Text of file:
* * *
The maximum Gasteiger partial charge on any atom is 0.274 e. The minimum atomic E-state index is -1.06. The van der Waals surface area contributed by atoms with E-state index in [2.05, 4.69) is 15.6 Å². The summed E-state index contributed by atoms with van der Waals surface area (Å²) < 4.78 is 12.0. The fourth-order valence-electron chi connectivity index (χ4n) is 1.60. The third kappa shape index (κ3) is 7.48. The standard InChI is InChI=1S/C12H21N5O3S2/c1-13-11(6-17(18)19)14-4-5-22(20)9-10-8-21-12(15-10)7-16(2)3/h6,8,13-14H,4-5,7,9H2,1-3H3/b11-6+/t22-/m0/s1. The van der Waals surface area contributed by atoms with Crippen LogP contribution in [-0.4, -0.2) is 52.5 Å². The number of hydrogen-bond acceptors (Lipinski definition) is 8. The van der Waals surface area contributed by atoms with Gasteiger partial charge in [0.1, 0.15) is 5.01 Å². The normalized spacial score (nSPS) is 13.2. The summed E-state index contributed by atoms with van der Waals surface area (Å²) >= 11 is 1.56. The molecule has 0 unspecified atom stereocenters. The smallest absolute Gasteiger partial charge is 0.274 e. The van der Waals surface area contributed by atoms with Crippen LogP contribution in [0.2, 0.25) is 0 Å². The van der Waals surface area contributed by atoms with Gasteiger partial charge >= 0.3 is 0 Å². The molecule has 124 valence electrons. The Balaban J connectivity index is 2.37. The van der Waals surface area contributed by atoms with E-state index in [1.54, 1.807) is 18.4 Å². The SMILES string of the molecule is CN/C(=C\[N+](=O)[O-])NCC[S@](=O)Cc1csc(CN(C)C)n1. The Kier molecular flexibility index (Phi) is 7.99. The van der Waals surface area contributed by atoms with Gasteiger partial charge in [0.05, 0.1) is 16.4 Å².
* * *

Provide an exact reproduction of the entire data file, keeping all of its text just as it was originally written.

The maximum Gasteiger partial charge on any atom is 0.274 e. The minimum atomic E-state index is -1.06. The van der Waals surface area contributed by atoms with E-state index in [2.05, 4.69) is 15.6 Å². The summed E-state index contributed by atoms with van der Waals surface area (Å²) < 4.78 is 12.0. The fourth-order valence-electron chi connectivity index (χ4n) is 1.60. The third kappa shape index (κ3) is 7.48. The standard InChI is InChI=1S/C12H21N5O3S2/c1-13-11(6-17(18)19)14-4-5-22(20)9-10-8-21-12(15-10)7-16(2)3/h6,8,13-14H,4-5,7,9H2,1-3H3/b11-6+/t22-/m0/s1. The van der Waals surface area contributed by atoms with Crippen LogP contribution in [-0.4, -0.2) is 52.5 Å². The number of hydrogen-bond acceptors (Lipinski definition) is 8. The van der Waals surface area contributed by atoms with Gasteiger partial charge in [0.1, 0.15) is 5.01 Å². The normalized spacial score (nSPS) is 13.2. The summed E-state index contributed by atoms with van der Waals surface area (Å²) >= 11 is 1.56. The molecule has 0 unspecified atom stereocenters. The smallest absolute Gasteiger partial charge is 0.274 e. The van der Waals surface area contributed by atoms with Crippen LogP contribution in [0.2, 0.25) is 0 Å². The van der Waals surface area contributed by atoms with Gasteiger partial charge >= 0.3 is 0 Å². The molecule has 124 valence electrons. The Balaban J connectivity index is 2.37. The van der Waals surface area contributed by atoms with E-state index in [1.54, 1.807) is 18.4 Å². The SMILES string of the molecule is CN/C(=C\[N+](=O)[O-])NCC[S@](=O)Cc1csc(CN(C)C)n1. The Kier molecular flexibility index (Phi) is 7.99. The van der Waals surface area contributed by atoms with Gasteiger partial charge in [0.05, 0.1) is 16.4 Å².